Anyways, now, if we add these lines into our code :

const currentFavoriteNumber = await contract.retrieve();
console.log(currentFavoriteNumber);
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and enter node deploy.js on the terminal, we'll get a response like this => BigNumber { _hex: '0x00', _isBigNumber: true } This BigNumber is a library that comes with ethers application that helps us work with numbers. The reason we use this library is that both solidity and javascript have problems working with big numbers, decimals etc. It would be better to turn them into strings and then work with them. So, instead of the above console.log statement, we write is as such => console.log(currentFavoriteNumber.toString()); we'll get 0 as response since our favoriteNumber gets initialized as 0 if not specified otherwise in our SimpleStorage.sol contract.

Now, let's update this number by calling the store function in our smart contact like so => const transactionResponse = await contract.store("7");

Note that we can pass the number as string like we've just done, or as a number without the quotation marks. But, it is advised to use the quotation marks and pass them as strings so JS won't get confused had we were to use a bigger number.

We also wait 1 block for the transaction receipt. With the above line, it'll be like this =>

//update favorite number
const transactionResponse = await contract.store("7");
//wait 1 block
const transactionReceipt = await transactionResponse.wait(1);
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Now, when we call a function on a contract, we get a transactionResponse, and when we wait for the transactionResponse to finish, we get the transactionReceipt

Now if we create a new variable called updatedFavoriteNumber and console log it, we'll get the value 7 as response.. Let's check what we've added about this favorite number so far:

//interacting with the contract
//get favorite number
const currentFavoriteNumber = await contract.retrieve();
console.log(`Current favorite number is ${currentFavoriteNumber.toString()}`);
//update favorite number
const transactionResponse = await contract.store("7");
//wait 1 block
const transactionReceipt = await transactionResponse.wait(1);
//get updated number
const updatedFavoriteNumber = await contract.retrieve();
console.log(`Updated favorite number is ${updatedFavoriteNumber.toString()}`);
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Encrypting keys with Encrypt.js file

Now, about our sensitive data, keys etc., if you're REALLY REALLY PARANOID, or just really professional, you can encrypt your keys. Let's start by creating a encryptKey.js file.

The thing is, once we set it up, we can run this file once and then we can remove our keys from our workspace for good.

We start our encryptKey.js file quite smilar to our deploy.js file =>

const ethers = require("ethers");
const fs = require("fs-extra");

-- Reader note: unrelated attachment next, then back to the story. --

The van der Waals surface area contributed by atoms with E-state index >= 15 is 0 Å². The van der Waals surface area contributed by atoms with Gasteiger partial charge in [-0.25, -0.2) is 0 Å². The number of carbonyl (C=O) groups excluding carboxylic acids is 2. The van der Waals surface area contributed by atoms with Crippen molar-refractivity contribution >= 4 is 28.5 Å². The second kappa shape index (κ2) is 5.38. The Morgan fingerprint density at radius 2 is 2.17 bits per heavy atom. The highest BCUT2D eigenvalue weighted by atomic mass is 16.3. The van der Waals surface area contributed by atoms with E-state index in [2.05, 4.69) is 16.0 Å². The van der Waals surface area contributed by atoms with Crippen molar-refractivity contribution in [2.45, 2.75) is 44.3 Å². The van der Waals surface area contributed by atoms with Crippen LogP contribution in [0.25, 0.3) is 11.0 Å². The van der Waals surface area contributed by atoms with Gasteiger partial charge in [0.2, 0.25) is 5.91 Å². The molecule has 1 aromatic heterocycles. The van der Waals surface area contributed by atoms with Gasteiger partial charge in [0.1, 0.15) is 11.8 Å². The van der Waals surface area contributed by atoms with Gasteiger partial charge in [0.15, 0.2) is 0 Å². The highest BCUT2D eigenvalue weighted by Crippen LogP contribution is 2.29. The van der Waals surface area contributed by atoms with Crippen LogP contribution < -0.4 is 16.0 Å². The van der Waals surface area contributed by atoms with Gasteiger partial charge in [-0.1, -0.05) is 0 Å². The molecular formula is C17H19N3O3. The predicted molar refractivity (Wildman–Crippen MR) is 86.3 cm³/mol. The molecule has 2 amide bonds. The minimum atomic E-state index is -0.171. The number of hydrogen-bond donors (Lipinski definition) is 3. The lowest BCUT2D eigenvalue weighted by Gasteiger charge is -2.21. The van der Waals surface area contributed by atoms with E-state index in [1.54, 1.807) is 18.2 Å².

require("dotenv").config();

async function main() {}

main()
  .then(() => process.exit(0))
  .catch((error) => {
    console.error(error);
    process.exit(1);
  });
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Now, inside our main function, we're going to create a wallet with the following line => const wallet = new ethers.Wallet(process.env.PRIVATE_KEY);
then, we'll create an encryptedJsonKey variable like so => const encryptedJsonKey = await wallet.encrypt(); Now, this encrypt function will create an encrypted json key that we can store locally and only decrypt with a password. It takes 2 parameters: a private key password, and a private key. So, in our .env file we're going to create the following variable JUST FOR NOW PRIVATE_KEY_PASSWORD=password (yes, we put password as our password lol)

Now we're going to pass the PRIVATE_KEY_PASSWORD as the first parameter to our encrypt function in encryptedJsonKey variable, and our PRIVATE_KEY variable as our second parameter. Like so =>

async function main() {
  const wallet = new ethers.Wallet(process.env.PRIVATE_KEY);
  const encryptedJsonKey = await wallet.encrypt(
    process.env.PRIVATE_KEY_PASSWORD,
    process.env.PRIVATE_KEY
  );
  console.log(encryptedJsonKey);
}
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If we run this by node encryptKey.js we get a json oject, which is the encrypted version of our keys. If someone were to get into our system and see that object, they'd need the password to decrypt it. To reiterate, this is our private key, encrypted. In order to access the key, you need to know the private key password that you've entered into your .env file.

Now since we've created our key, let's save it by adding this line into our encryptKey.js file => fs.writeFileSync("./.encryptedKey.json", encryptedJsonKey); NOTICE THAT THERE IS A DOT IN FRONT OF THE FILE NAME. and run node encryptKey.js again. This will create a .encryptedKey.json file. Now we'd want to add this new .encryptedKey.json file to our .gitignore file like we do with .env files if we hadn't done so.

We'd also go to our .env file and remove the PRIVATE_KEY as well as PRIVATE_KEY_PASSWORD variables. We don't need them anymore.

Now that we have our encrypted key, we can go to deploy.js and change the way how we get to our wallet. We start by commenting out or deleting the following like const wallet = new ethers.Wallet(process.env.PRIVATE_KEY, provider); and add the lines below =>

//const wallet = new ethers.Wallet(process.env.PRIVATE_KEY, provider);
const encryptedJson = fs.readFileSync("./.encryptedKey.json", "utf-8");
let wallet = new ethers.Wallet.fromEncryptedJsonSync(
  encryptedJson,
  process.env.PRIVATE_KEY_PASSWORD
);
wallet = await wallet.connect(provider);
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Now, in the first line, readFileSync reads from the .encryptedKey.json file. We then pass that variable into fromEncryptedJsonSync function, which takes 2 parameters: the encrypted json key, and the password. We then connect our wallet to our provider. This fromEncryptedJsonSync and many more can be found on the ethers documentation.